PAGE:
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‘Sinatra Says Go F*** Yourself!’: Manager Reveals How Trump Blew Major Deal With Legendary Singer

Legendary singer Frank Sinatra told Donald Trump to “go f*ck himself” after the future president tried to stiff him in a contract negotiation, according to a former manager’s new book.

Sinatra’s former manager Eliot Weisman is releasing a new book later this month called “The Way It Was,” in which he recalls a contract negotiation that Trump got involved in and immediately made contentious, The New York Daily News reports.

Weisman writes that he had a deal with Trump Taj Mahal operator Mark Grossinger Etess shortly after the casino opened in 1990. But Etess died in a helicopter crash before the deal could be completed and Trump got involved.

Weisman writes that singer Paul Anka warned him while attending Etess’ funeral that Weisman was about to learn the meaning of “The Art of the Deal.”

Trump immediately kicked off the new negotiation by insisting that the money Sinatra was asking for was “a little too rich,” according to Weisman.

Trump also decided he would drop several acts that were part of the deal to get the price down. The other acts included Sammy Davis Jr., Sinatra’s longtime friend who had recently been diagnosed with cancer, and the duo Steve and Eydie.

“Who’s Steve and Eydie?” Trump reportedly asked Weisman.

Weisman writes that he got so angry that he attempted to choke Trump with his own tie. His son, who also attended the meeting, had to restrain him.

After the ill-fated meeting, Weisman called Sinatra to let him know what happened.

Sinatra told Weisman that he had two options. One was to tell Trump to “go f*ck himself.” The other was to give Sinatra Trump’s number so he could tell him to “go f*ck himself.”

The deal never together and Sinatra ended up playing at the Sands in Atlantic City instead. The Trump Taj Mahal went bankrupt a year later.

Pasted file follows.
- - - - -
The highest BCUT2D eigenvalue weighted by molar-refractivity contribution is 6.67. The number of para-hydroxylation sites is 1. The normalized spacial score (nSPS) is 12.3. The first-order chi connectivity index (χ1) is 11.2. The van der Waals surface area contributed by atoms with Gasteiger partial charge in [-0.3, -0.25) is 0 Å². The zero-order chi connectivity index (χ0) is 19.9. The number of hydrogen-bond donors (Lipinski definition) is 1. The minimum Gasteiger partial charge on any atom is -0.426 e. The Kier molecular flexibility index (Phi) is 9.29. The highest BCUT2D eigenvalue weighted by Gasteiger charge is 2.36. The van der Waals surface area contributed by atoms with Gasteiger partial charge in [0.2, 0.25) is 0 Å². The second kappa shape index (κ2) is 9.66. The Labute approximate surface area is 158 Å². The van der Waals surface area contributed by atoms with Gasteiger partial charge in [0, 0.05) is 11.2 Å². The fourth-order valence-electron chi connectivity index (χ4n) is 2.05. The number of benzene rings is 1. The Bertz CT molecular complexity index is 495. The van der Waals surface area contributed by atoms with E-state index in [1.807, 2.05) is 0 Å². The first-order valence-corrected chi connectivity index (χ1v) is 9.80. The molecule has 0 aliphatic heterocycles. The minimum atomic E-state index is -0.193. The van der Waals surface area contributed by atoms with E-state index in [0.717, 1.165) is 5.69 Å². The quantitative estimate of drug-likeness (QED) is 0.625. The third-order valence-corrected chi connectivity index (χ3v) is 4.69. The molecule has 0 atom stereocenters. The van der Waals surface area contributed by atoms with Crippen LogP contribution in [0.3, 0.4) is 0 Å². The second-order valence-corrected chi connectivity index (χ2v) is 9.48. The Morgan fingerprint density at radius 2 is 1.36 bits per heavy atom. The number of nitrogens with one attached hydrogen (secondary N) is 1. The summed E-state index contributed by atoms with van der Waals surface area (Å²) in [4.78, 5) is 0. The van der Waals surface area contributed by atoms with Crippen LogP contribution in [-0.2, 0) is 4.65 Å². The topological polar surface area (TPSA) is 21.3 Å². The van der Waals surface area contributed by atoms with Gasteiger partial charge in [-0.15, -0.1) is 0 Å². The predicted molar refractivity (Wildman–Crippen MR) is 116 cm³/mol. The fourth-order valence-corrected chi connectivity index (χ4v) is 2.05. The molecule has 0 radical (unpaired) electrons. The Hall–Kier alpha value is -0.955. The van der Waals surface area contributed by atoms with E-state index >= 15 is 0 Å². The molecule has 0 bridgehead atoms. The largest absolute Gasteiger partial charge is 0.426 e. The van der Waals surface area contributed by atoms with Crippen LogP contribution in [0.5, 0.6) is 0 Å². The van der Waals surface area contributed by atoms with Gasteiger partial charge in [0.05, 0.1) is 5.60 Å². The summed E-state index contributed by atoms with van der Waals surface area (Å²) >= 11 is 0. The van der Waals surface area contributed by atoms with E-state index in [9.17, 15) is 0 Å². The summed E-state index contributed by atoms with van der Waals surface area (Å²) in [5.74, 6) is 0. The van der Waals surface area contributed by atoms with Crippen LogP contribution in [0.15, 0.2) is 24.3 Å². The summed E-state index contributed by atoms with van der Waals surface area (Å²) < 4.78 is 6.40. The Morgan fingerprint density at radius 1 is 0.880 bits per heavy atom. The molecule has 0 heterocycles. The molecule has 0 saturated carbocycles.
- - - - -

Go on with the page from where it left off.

Weisman writes that Trump called him out of the blue when he was opening his Mar-a-Lago resort in Florida. Trump asked Weisman for an opening day act. Weisman offered comedian Don Rickles, as well as Steve and Eydie. Trump accepted his offer.

The anecdote is one of many examples of Trump’s belief that he is a great negotiator despite the fact so many of his deals backfire. You don’t need to look beyond his failed attempts to convince his own party to repeal and replace Obamacare to see it.

But his time in Atlantic City is a good teaching moment for a country in danger of heading down the same path as the president’s many failed casinos.

Trump opened the Taj Mahal in Atlantic City in 1990. He mostly funded the $1 billion construction with junk bonds that had a ridiculously high 14 percent interest. Within a year of the casino opening, the casino was $3 billion in debt and Trump was liable for $900 million. The casino filed for bankruptcy and Trump had to give up half his share of the casino and sell his yacht.

Another Trump casino, Trump Castle, went bankrupt the following year, in part because it had new competition from the Trump Taj Mahal. Trump Plaza and Casino went bankrupt at the same time after seeing an 80 percent drop in cash flow.

Trump’s Plaza Hotel in Manhattan went bankrupt that same year after its debt ballooned to $550 million. Trump was forced to give up 49 percent of the shares, his salary, and his say in day-to-day operations but insisted they let him keep his title as CEO.

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